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In a significant move demonstrating solidarity with Gaza and with Islamic terrorism, amid ongoing conflict, Moroccan hashish dealers have decided to boycott Israeli drug smugglers, as reported by Israeli media. This decision has led to substantial financial losses for criminal organizations involved in the trade, with tens of millions of shekels already lost. Morocco, known for its high-quality hashish produced in the Rif Mountains, is the world’s largest hashish producer, with a significant portion of its product previously destined for the Israeli market. The boycott disrupts established smuggling routes and reflects the dealers’ support for Palestinians in Gaza, aligning with the broader Boycott, Divestment, Sanctions (BDS) movement against Israel.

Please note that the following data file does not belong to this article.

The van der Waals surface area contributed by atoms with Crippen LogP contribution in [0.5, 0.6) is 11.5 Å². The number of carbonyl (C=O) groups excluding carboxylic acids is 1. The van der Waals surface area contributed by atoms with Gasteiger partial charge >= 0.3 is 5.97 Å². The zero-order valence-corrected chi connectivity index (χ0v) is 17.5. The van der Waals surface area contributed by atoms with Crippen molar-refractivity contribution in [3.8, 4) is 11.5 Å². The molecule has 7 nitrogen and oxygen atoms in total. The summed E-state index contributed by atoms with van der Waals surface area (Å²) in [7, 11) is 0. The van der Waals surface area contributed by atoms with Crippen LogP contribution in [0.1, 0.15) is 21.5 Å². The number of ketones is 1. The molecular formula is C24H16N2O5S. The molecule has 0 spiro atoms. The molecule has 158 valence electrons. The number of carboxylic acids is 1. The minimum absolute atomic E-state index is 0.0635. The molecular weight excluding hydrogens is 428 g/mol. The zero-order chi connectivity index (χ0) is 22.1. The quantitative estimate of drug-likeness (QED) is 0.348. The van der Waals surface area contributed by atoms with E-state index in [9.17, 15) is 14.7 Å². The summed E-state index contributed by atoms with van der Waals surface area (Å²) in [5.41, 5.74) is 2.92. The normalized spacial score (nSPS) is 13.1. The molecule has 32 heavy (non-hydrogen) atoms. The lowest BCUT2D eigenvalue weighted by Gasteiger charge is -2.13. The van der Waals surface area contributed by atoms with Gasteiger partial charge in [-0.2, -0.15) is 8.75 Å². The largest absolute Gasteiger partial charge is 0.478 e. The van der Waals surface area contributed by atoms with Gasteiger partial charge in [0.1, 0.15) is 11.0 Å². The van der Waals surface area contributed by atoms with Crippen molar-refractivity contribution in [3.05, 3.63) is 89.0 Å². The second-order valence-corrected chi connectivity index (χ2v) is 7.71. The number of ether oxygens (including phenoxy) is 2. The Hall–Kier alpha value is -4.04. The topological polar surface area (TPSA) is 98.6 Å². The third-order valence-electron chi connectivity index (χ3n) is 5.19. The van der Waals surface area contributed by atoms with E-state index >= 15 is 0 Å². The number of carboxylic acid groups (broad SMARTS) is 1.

Moroccan hashish dealers, mostly muslims, are taking a stand in the ongoing war in Gaza by severing ties with Israeli drug smugglers, according to a report from Israeli media. This boycott has led to significant financial repercussions for criminal organizations involved in the hashish trade, with losses amounting to tens of millions of shekels. Moroccan hashish, highly prized for its quality and potency, has been a lucrative commodity in the Israeli market, with prices reaching up to NIS 300,000 ($84,000) per kilogram.

The boycott has disrupted the flow of Moroccan hash into Israel, which was previously facilitated through various channels, including orthodox Jewish students. Moroccan dealers have explicitly stated their solidarity with Gaza as the reason behind their decision, criticizing the disparity between the thriving Israeli hashish market and the conditions faced by Palestinians in Gaza. The move has forced Israeli smugglers to look for alternative sources, marking a significant shift in the regional drug trade dynamics.